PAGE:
Then, this sensory input is absorbed by tens of thousands of cortical columns, each with a partial picture of the world. They compete and combine via some kind of voting system to build a global point of view. It’s the idea of a thousand brains. In an AI system, this could involve a machine controlling different sensors (vision, touch, radar, etc.) to get a more complete model of the world. However, there will usually be many cortical columns for each sense, such as vision.
Then there is lifelong learning, where you learn new things without forgetting the previous things. Today’s artificial intelligence systems cannot do this. And finally, we structure knowledge using frames of reference, which means that our knowledge of the world is relative to our point of view. If I slide my finger over the rim of my coffee mug, I can predict that I will feel its rim because I know where my hand is in relation to the mug.
Your lab recently made the switch from neuroscience to AI. Does this correspond to the meeting of your theory of a thousand brains?
Rather. Until two years ago, if you walked into our office, it was just neuroscience. Then we made the transition. We felt that we had learned enough about the brain to start applying it to AI.
What types of AI work do you do?
One of the first things we looked at was scarcity. At any time, only 2% of our neurons are firing; activity is sparse. We applied this idea to deep learning networks and we get spectacular results, such as 50 times faster accelerations on existing networks. Parsimony also offers you more robust networks, reduced energy consumption. Now we are working on lifelong learning.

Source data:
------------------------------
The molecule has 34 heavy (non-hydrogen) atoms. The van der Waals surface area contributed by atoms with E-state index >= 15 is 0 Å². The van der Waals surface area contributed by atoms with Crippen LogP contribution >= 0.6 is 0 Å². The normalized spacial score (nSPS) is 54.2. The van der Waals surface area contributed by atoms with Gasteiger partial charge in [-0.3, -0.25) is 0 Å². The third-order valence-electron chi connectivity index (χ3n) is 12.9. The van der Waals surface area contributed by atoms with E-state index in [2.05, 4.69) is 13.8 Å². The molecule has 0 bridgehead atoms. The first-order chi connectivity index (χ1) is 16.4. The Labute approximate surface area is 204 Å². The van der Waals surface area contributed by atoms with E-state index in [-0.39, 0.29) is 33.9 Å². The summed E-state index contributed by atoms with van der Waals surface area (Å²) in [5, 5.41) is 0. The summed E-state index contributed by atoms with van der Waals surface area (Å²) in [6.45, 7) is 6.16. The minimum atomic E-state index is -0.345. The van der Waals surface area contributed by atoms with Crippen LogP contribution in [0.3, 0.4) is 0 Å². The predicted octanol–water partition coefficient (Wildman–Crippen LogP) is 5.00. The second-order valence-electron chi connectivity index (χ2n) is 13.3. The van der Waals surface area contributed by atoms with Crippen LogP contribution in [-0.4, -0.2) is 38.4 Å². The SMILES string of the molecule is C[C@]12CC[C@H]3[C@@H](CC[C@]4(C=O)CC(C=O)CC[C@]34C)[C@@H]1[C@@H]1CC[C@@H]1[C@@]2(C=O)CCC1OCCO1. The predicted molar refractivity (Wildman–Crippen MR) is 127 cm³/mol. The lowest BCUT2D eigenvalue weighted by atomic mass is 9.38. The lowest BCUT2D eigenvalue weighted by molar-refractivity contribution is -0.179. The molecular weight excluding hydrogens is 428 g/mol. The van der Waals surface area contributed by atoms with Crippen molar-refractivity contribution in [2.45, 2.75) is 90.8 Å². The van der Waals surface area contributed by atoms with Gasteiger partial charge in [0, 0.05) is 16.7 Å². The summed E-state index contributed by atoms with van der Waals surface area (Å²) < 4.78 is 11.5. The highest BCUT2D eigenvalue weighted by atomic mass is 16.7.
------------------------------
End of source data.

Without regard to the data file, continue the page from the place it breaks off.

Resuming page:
It is interesting that you include movement as the basis of intelligence. Does this mean an AI needs a body? Does he have to be a robot?
In the future, I think the distinction between AI and robotics will disappear. But at the moment, I prefer the word “incarnation” because when you say robots it conjures up images of robots resembling humans, which I am not talking about. The bottom line is that the AI will need to have sensors and be able to move them around itself and the things it models. But you could also have virtual AI roaming the internet.
This idea is quite different from a lot of popular ideas about the intelligence of a disembodied brain.
The movement is really interesting. The brain uses the same mechanisms to move my finger over a cup of coffee, or to move my eyes, or even when you think of a conceptual problem. Your brain moves through frames of reference to recall facts it has stored in different places.
The main thing is that any intelligent system, regardless of its physical form, learns a model of the world by feeling different parts of it, moving in it. This is the foundation; you can’t get away from it. Whether it looks like a humanoid robot, a snake robot, a car, an airplane, or, you know, just a simple computer sitting on your desk browsing the internet, they’re all the same.
What do most AI researchers think of these ideas?
The vast majority of AI researchers don’t really buy into the idea that the brain is important. I mean, yeah, people discovered neural networks some time ago, and they’re kind of inspired by the brain. But most people don’t try to reproduce the brain. It’s just whatever works, works. And today’s neural networks work quite well.